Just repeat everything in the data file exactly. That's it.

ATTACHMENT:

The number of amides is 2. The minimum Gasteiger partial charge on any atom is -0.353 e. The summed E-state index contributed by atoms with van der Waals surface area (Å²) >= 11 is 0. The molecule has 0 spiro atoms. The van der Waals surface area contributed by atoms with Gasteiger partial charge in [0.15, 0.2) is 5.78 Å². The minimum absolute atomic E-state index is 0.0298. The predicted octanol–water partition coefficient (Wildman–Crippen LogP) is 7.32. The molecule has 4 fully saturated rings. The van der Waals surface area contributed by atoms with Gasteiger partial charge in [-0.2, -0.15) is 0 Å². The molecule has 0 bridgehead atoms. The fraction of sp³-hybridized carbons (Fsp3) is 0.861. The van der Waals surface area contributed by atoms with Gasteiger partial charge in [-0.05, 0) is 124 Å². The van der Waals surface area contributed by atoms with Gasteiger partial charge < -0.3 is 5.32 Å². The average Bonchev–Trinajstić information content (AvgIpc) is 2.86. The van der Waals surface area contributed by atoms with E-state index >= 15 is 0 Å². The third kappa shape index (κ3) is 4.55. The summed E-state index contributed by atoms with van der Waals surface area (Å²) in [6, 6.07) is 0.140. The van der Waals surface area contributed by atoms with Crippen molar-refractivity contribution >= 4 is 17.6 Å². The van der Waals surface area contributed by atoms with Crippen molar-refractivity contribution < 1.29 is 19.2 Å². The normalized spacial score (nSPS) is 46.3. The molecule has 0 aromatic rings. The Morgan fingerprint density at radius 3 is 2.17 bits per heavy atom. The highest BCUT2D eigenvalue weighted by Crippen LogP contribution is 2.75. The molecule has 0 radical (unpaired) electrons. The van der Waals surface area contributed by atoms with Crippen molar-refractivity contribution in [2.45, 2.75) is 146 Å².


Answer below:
The number of amides is 2. The minimum Gasteiger partial charge on any atom is -0.353 e. The summed E-state index contributed by atoms with van der Waals surface area (Å²) >= 11 is 0. The molecule has 0 spiro atoms. The van der Waals surface area contributed by atoms with Gasteiger partial charge in [0.15, 0.2) is 5.78 Å². The minimum absolute atomic E-state index is 0.0298. The predicted octanol–water partition coefficient (Wildman–Crippen LogP) is 7.32. The molecule has 4 fully saturated rings. The van der Waals surface area contributed by atoms with Gasteiger partial charge in [-0.2, -0.15) is 0 Å². The molecule has 0 bridgehead atoms. The fraction of sp³-hybridized carbons (Fsp3) is 0.861. The van der Waals surface area contributed by atoms with Gasteiger partial charge in [-0.05, 0) is 124 Å². The van der Waals surface area contributed by atoms with Gasteiger partial charge < -0.3 is 5.32 Å². The average Bonchev–Trinajstić information content (AvgIpc) is 2.86. The van der Waals surface area contributed by atoms with E-state index >= 15 is 0 Å². The third kappa shape index (κ3) is 4.55. The summed E-state index contributed by atoms with van der Waals surface area (Å²) in [6, 6.07) is 0.140. The van der Waals surface area contributed by atoms with Crippen molar-refractivity contribution >= 4 is 17.6 Å². The van der Waals surface area contributed by atoms with Crippen molar-refractivity contribution < 1.29 is 19.2 Å². The normalized spacial score (nSPS) is 46.3. The molecule has 0 aromatic rings. The Morgan fingerprint density at radius 3 is 2.17 bits per heavy atom. The highest BCUT2D eigenvalue weighted by Crippen LogP contribution is 2.75. The molecule has 0 radical (unpaired) electrons. The van der Waals surface area contributed by atoms with Crippen molar-refractivity contribution in [2.45, 2.75) is 146 Å².